Artist: Parker Millsap
Album: The Very Last Day
Label: Thirty Tigers
Release Date: 03/25/2016
At the tender age of 22, Parker Millsap has accomplished quite a bit in a very brief career. His eponymous debut turned quite a few heads in high places, reaping him honors as a contender for Americana Emerging Artist of the Year, along with praise from the likes of the Wall Street Journal, USA Today and NPR. Those are no small accomplishments for a young boy just barely out of his teens, and raised in a relatively remote region of the heartland no less. It’s little surprise then that Millsap opts to maintain that aw-shucks, unpretentious attitude for his sophomore set, an album that suggests his ties to mid-America are more than a mere facade.
Indeed, despite its auspicious title, The Very Last Day is an album that’s steeped in tradition, draped in sepia tones and imbued with archival trappings. It’s frayed around the edges, but deliberately so, its rustic tones well in keeping with its bluesy attitude and swampy sensibilities. Millsap makes music with a cinematic sweep, a sound that recalls Woody Guthrie’s dustbowl narratives and his tattered tales of simple working people plagued by darker designs and a sense of impending doom. Optimism is in short supply, but pessimism has yet to take over completely. Yet within in each of these songs and stories, the struggle to avoid capitulation becomes the common thread. No matter whether it’s the tangled trappings of opening track “Hades Pleads” or the final anguish of the song that caps the conflict, “Tribulation Hymn,” Millsap makes no apologies for those whose tales are told. “Ain’t no sweet chariot is gonna come for to carry everybody home,” he moans on the title track, affirming the fact that the aforementioned very last day is indeed well close at hand.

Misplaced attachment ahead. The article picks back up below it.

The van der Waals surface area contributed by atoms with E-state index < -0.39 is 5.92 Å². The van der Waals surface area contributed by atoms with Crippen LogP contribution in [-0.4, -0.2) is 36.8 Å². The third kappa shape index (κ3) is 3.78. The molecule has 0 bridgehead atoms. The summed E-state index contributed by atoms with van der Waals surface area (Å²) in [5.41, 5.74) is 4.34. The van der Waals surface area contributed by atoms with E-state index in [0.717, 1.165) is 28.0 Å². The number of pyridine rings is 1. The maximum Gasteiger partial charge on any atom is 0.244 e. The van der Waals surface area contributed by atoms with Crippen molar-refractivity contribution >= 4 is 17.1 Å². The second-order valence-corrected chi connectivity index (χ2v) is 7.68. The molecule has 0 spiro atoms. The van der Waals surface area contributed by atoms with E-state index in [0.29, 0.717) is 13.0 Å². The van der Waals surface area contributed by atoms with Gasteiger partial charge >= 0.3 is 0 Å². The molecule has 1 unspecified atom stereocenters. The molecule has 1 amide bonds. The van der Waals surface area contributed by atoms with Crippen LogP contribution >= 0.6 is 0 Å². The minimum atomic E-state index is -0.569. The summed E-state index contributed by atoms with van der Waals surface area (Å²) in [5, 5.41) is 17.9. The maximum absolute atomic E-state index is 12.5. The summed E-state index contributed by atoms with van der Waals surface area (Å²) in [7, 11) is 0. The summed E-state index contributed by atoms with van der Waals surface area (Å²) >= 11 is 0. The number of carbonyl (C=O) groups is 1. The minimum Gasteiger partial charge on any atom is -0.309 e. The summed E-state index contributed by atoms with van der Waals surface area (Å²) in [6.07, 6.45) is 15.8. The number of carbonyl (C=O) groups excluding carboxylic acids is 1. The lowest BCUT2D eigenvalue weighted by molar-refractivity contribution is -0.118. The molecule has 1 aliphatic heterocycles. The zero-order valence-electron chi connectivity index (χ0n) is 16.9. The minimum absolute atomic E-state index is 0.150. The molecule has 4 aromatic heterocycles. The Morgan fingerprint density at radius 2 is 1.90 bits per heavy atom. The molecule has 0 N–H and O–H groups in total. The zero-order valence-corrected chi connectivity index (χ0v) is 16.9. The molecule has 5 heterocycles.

Despite the weighty suggestion that gives these tunes their bearings, the music is surprisingly simple, stripped of everything other than traditional trappings. Fiddles flail while guitars wail, making songs such as “Pining,” “Morning Blues” and “Jealous Sun” sound less like fitful expression and more like rambling Appalachian folk songs. Millsap stays true to the template, and the fact that all but one of these offerings come from his own pen — the exception being the old blues standard “You Gotta Move,” famously covered by the Rolling Stones — affirms the lessons learned from his Oklahoma origins.
Ultimately, The Very Last Day makes no attempt to gloss over those tenuous trappings. That’s not exactly a formula that’s going to win over the masses. Still, Millsap deserves credit for sharing his sentiments without remorse or reservation, making this particular doomsday scenario one that’s well worth heeding.
– Lee Zimmerman